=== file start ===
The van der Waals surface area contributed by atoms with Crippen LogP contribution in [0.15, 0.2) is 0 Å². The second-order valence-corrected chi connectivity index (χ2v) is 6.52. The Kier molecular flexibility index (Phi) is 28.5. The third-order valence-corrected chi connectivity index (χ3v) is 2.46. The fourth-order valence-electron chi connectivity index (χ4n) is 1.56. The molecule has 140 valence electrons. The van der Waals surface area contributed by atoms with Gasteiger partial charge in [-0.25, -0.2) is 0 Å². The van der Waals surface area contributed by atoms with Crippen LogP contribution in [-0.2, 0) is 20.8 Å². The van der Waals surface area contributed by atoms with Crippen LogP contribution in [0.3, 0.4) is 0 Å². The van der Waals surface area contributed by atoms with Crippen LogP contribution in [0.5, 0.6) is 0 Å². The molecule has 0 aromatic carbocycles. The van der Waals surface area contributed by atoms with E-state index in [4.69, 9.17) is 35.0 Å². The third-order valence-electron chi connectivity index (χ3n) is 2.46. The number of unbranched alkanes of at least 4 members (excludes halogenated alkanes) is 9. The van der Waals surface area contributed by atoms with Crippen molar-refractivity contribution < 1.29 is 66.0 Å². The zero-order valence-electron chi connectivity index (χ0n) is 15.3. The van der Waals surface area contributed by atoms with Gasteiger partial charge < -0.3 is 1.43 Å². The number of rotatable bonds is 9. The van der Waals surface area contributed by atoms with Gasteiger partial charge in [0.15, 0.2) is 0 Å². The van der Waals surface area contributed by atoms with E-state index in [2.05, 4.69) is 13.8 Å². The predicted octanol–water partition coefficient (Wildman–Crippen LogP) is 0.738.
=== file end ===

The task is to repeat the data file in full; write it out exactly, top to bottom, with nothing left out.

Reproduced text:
The van der Waals surface area contributed by atoms with Crippen LogP contribution in [0.15, 0.2) is 0 Å². The second-order valence-corrected chi connectivity index (χ2v) is 6.52. The Kier molecular flexibility index (Phi) is 28.5. The third-order valence-corrected chi connectivity index (χ3v) is 2.46. The fourth-order valence-electron chi connectivity index (χ4n) is 1.56. The molecule has 140 valence electrons. The van der Waals surface area contributed by atoms with Gasteiger partial charge in [-0.25, -0.2) is 0 Å². The van der Waals surface area contributed by atoms with Crippen LogP contribution in [-0.2, 0) is 20.8 Å². The van der Waals surface area contributed by atoms with Crippen LogP contribution in [0.3, 0.4) is 0 Å². The van der Waals surface area contributed by atoms with Crippen LogP contribution in [0.5, 0.6) is 0 Å². The molecule has 0 aromatic carbocycles. The van der Waals surface area contributed by atoms with E-state index in [4.69, 9.17) is 35.0 Å². The third-order valence-electron chi connectivity index (χ3n) is 2.46. The number of unbranched alkanes of at least 4 members (excludes halogenated alkanes) is 9. The van der Waals surface area contributed by atoms with Crippen molar-refractivity contribution < 1.29 is 66.0 Å². The zero-order valence-electron chi connectivity index (χ0n) is 15.3. The van der Waals surface area contributed by atoms with Gasteiger partial charge < -0.3 is 1.43 Å². The number of rotatable bonds is 9. The van der Waals surface area contributed by atoms with Gasteiger partial charge in [0.15, 0.2) is 0 Å². The van der Waals surface area contributed by atoms with E-state index in [2.05, 4.69) is 13.8 Å². The predicted octanol–water partition coefficient (Wildman–Crippen LogP) is 0.738.